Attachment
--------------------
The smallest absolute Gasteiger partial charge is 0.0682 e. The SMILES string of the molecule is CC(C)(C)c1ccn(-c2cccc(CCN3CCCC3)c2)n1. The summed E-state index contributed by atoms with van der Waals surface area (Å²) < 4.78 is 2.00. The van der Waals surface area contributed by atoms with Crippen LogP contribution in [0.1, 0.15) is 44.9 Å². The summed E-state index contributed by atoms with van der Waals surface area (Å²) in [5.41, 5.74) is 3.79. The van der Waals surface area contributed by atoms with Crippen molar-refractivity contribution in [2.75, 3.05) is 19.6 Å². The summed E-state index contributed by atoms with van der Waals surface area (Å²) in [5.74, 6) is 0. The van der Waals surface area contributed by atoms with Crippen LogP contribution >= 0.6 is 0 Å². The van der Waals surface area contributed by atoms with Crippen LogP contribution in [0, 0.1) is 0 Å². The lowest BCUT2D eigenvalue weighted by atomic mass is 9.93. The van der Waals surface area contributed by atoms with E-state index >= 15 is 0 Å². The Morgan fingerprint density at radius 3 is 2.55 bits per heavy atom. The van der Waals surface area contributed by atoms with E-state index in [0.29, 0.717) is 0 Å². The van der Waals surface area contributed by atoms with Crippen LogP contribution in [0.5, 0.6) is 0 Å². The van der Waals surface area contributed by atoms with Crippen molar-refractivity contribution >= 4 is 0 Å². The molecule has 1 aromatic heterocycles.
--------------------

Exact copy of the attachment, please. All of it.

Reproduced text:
The smallest absolute Gasteiger partial charge is 0.0682 e. The SMILES string of the molecule is CC(C)(C)c1ccn(-c2cccc(CCN3CCCC3)c2)n1. The summed E-state index contributed by atoms with van der Waals surface area (Å²) < 4.78 is 2.00. The van der Waals surface area contributed by atoms with Crippen LogP contribution in [0.1, 0.15) is 44.9 Å². The summed E-state index contributed by atoms with van der Waals surface area (Å²) in [5.41, 5.74) is 3.79. The van der Waals surface area contributed by atoms with Crippen molar-refractivity contribution in [2.75, 3.05) is 19.6 Å². The summed E-state index contributed by atoms with van der Waals surface area (Å²) in [5.74, 6) is 0. The van der Waals surface area contributed by atoms with Crippen LogP contribution >= 0.6 is 0 Å². The van der Waals surface area contributed by atoms with Crippen LogP contribution in [0, 0.1) is 0 Å². The lowest BCUT2D eigenvalue weighted by atomic mass is 9.93. The van der Waals surface area contributed by atoms with E-state index >= 15 is 0 Å². The Morgan fingerprint density at radius 3 is 2.55 bits per heavy atom. The van der Waals surface area contributed by atoms with E-state index in [0.29, 0.717) is 0 Å². The van der Waals surface area contributed by atoms with Crippen LogP contribution in [0.5, 0.6) is 0 Å². The van der Waals surface area contributed by atoms with Crippen molar-refractivity contribution >= 4 is 0 Å². The molecule has 1 aromatic heterocycles.